When she was hired as an assistant manager in early 2016, Yvette Harrell had no idea that Opa-locka’s city manager was a crook she would be replacing months later.
Harrell, who had been working as an assistant attorney in Opa-locka, had no experience in managing government. Yet she took over the city manager’s job from David Chiverton, who pleaded guilty to corruption charges last summer just after Florida’s governor declared Opa-locka to be in a financial emergency.
In a city known for its turnover at the top, Harrell would survive less than a year in the hot seat. On Tuesday, she announced plans to leave the city manager’s job during a meeting with members of a state board that is overseeing the troubled city’s finances as it confronts a difficult recovery.
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“I will not just walk away without someone being responsible for the leadership of the city,” said Harrell, who later told the Miami Herald that matters involving her severance and replacement will be on the city commission’s April 12 agenda.
Harrell said that while she helped develop a balanced budget for Opa-locka after months of disputes with the state oversight board, she felt that she had not accomplished enough while being criticized from all sides for her lack of experience in government.
“I didn’t see substantial change,” she told the Herald. “It would balance out if I could see the change while taking all the hits, but I didn’t see that.”
I didn’t see substantial change. It would balance out if I could see the change while taking all the hits, but I didn’t see that.
Harrell said she expected a stronger level of support from the nine-member state oversight board, which is headed by the governor’s chief inspector general, Melinda Miguel.
Harrell took a jab at Opa-locka’s city commission, which voted 4-1 to boost her pay last fall from $85,000 to $125,000 — though she is only now starting to receive that higher salary because of prior objections by the state oversight board.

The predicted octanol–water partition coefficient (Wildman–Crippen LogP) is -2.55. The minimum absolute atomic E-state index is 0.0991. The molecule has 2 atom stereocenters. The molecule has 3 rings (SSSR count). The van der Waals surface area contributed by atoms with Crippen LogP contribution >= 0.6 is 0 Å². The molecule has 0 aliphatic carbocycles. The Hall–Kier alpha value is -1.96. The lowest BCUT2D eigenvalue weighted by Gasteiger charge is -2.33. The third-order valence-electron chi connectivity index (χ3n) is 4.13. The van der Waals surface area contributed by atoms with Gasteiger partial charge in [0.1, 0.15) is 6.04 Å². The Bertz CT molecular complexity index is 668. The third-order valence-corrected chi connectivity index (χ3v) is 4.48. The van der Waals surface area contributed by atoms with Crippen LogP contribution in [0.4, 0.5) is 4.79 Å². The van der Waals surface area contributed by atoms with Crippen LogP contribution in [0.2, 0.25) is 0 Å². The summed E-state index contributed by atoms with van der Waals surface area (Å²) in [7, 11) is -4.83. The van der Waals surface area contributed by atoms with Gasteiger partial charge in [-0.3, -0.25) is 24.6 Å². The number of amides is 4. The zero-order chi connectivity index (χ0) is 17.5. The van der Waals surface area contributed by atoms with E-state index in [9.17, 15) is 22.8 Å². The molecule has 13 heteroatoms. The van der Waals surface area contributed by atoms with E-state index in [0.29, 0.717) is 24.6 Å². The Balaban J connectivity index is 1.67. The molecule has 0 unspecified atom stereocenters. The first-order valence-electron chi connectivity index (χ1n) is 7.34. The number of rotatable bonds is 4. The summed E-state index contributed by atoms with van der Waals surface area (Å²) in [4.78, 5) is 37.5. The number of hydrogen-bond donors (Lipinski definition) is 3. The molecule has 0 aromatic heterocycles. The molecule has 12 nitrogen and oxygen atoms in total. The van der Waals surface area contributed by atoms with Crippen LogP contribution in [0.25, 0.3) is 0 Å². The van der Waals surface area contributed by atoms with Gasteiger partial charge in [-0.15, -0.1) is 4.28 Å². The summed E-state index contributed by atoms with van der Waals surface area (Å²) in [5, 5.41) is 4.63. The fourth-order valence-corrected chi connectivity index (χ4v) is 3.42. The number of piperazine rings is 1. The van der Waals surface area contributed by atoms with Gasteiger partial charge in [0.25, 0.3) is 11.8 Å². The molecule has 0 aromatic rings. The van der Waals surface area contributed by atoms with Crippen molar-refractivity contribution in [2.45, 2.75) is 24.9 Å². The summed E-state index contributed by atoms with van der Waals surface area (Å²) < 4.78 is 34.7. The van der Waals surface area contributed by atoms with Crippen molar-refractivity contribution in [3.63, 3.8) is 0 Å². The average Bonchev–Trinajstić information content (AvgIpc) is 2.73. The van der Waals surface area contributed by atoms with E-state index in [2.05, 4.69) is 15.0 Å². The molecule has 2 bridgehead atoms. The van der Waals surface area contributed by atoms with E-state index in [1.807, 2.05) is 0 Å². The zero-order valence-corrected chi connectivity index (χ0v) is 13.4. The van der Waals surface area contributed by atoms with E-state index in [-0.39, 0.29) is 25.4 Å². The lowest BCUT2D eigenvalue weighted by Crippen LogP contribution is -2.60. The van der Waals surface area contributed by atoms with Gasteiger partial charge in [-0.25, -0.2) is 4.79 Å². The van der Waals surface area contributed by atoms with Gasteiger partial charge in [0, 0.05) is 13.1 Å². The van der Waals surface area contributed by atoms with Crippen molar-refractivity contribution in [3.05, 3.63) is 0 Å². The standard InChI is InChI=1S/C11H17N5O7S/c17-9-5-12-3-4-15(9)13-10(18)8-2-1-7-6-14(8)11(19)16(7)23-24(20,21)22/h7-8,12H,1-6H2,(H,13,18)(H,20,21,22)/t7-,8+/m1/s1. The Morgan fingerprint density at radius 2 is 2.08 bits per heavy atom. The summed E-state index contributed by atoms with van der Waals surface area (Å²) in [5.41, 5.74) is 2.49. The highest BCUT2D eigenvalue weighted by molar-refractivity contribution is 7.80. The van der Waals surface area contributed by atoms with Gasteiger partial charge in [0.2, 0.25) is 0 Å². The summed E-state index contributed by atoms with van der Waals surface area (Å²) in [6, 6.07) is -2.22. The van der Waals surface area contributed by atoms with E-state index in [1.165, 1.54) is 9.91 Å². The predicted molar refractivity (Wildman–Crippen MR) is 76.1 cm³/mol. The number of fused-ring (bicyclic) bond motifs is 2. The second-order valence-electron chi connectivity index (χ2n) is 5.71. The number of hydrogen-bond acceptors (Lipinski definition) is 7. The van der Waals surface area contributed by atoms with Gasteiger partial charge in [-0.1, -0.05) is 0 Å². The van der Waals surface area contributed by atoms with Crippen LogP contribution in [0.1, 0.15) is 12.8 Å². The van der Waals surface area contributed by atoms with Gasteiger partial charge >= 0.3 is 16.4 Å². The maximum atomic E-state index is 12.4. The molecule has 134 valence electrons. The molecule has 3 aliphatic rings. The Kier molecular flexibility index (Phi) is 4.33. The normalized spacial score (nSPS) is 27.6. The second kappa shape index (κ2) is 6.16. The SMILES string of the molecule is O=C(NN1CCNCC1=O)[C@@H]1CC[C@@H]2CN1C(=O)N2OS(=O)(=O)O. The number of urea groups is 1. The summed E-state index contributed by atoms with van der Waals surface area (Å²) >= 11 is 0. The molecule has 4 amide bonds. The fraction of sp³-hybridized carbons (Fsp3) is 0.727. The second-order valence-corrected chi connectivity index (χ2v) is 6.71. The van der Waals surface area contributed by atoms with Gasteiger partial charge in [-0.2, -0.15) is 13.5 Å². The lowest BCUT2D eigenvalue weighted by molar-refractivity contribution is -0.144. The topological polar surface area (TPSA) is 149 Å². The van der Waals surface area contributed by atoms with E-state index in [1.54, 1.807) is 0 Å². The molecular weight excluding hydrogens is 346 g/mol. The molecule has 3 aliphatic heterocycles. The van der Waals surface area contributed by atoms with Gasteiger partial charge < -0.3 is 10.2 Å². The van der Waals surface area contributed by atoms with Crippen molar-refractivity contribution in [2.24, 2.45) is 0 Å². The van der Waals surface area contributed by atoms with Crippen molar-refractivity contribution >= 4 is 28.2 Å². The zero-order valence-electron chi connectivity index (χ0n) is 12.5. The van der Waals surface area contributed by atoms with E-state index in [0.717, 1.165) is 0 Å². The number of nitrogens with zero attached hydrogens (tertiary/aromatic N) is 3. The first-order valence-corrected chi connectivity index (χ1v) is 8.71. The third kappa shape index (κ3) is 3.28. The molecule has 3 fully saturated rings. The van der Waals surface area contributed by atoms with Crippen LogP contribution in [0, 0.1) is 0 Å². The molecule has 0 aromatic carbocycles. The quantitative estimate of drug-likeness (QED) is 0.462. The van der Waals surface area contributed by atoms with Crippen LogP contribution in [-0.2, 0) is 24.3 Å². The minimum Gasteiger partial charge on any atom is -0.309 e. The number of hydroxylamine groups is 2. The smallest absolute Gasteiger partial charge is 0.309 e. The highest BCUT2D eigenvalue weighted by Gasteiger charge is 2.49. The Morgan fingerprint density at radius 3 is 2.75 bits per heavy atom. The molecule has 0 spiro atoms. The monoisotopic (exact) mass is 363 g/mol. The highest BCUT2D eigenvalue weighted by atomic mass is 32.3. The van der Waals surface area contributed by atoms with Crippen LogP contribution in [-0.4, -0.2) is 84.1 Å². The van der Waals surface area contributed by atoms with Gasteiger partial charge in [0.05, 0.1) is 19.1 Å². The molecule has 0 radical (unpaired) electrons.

“The commission, as a whole, does not have a collective thought about what’s going on in the city,” said Harrell, who plans to return to practicing law.
Vice Mayor Joseph Kelley, the most vocal critic of Harrell’s performance, said he was surprised by her announcement.
“I wish her well,” Kelley said during Tuesday’s meeting.
Longtime civic activists who frequently criticized both the commission and Harrell on budget and other issues said they were pleased to see her go.
“God is great,” said Natasha Ervin. “If she could take a few more people along with her, that would be even greater.”
Added Alvin Burke: “We gotta bring someone in with experience who can take us forward from where we are at this point.”
While Harrell became a lightning rod for Opa-locka’s financial ills, some credit her with packaging a balanced budget without the help of a budget director, whom she fired last summer, and an assistant city manager, her old position. The new budget — approved last week by the governor’s office six months into the current fiscal year — provides for city employees to resume a 40-hour work week. Since last year, they had been working 32 hours a week. But the city’s 160 employees also must take pay cuts.
God is great. If she could take a few more people along with her, that would be even greater.
Natasha Ervin, community activist
Opa-locka — which has accumulated debt totaling $14 million — has also been able to resume paying vendors, including some who had been owed thousands of dollars for more than a year.
Frank Rollason, North Bay Village’s manager and a former Miami official who sits on the oversight board, said Opa-locka’s balanced budget is illusory because the city’s progress has been modest.
“Somebody has to come in here and get this house in order,” Rollason said.